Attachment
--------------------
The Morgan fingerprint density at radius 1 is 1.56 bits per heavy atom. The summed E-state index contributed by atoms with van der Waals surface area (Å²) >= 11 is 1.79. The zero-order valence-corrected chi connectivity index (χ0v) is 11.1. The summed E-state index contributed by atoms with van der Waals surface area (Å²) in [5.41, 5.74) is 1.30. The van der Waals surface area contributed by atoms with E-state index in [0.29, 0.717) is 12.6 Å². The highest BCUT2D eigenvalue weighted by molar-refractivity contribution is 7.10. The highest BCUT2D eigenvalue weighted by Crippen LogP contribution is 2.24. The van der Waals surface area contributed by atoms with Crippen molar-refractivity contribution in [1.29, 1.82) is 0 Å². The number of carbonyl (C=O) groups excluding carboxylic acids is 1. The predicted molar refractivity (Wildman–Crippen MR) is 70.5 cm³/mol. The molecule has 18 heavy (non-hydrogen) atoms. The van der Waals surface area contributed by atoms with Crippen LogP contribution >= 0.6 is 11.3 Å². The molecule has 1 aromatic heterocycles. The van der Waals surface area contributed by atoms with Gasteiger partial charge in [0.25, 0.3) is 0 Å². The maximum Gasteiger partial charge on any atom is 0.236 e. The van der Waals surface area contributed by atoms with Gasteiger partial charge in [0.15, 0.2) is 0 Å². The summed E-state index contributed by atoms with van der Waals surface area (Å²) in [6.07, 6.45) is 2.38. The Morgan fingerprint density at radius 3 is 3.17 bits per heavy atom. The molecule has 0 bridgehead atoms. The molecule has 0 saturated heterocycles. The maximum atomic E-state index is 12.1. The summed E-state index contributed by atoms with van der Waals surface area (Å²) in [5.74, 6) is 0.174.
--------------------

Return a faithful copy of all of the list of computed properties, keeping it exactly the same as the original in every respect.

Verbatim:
The Morgan fingerprint density at radius 1 is 1.56 bits per heavy atom. The summed E-state index contributed by atoms with van der Waals surface area (Å²) >= 11 is 1.79. The zero-order valence-corrected chi connectivity index (χ0v) is 11.1. The summed E-state index contributed by atoms with van der Waals surface area (Å²) in [5.41, 5.74) is 1.30. The van der Waals surface area contributed by atoms with E-state index in [0.29, 0.717) is 12.6 Å². The highest BCUT2D eigenvalue weighted by molar-refractivity contribution is 7.10. The highest BCUT2D eigenvalue weighted by Crippen LogP contribution is 2.24. The van der Waals surface area contributed by atoms with Crippen molar-refractivity contribution in [1.29, 1.82) is 0 Å². The number of carbonyl (C=O) groups excluding carboxylic acids is 1. The predicted molar refractivity (Wildman–Crippen MR) is 70.5 cm³/mol. The molecule has 18 heavy (non-hydrogen) atoms. The van der Waals surface area contributed by atoms with Crippen LogP contribution >= 0.6 is 11.3 Å². The molecule has 1 aromatic heterocycles. The van der Waals surface area contributed by atoms with Gasteiger partial charge in [0.25, 0.3) is 0 Å². The maximum Gasteiger partial charge on any atom is 0.236 e. The van der Waals surface area contributed by atoms with Gasteiger partial charge in [0.15, 0.2) is 0 Å². The summed E-state index contributed by atoms with van der Waals surface area (Å²) in [6.07, 6.45) is 2.38. The Morgan fingerprint density at radius 3 is 3.17 bits per heavy atom. The molecule has 0 bridgehead atoms. The molecule has 0 saturated heterocycles. The maximum atomic E-state index is 12.1. The summed E-state index contributed by atoms with van der Waals surface area (Å²) in [5.74, 6) is 0.174.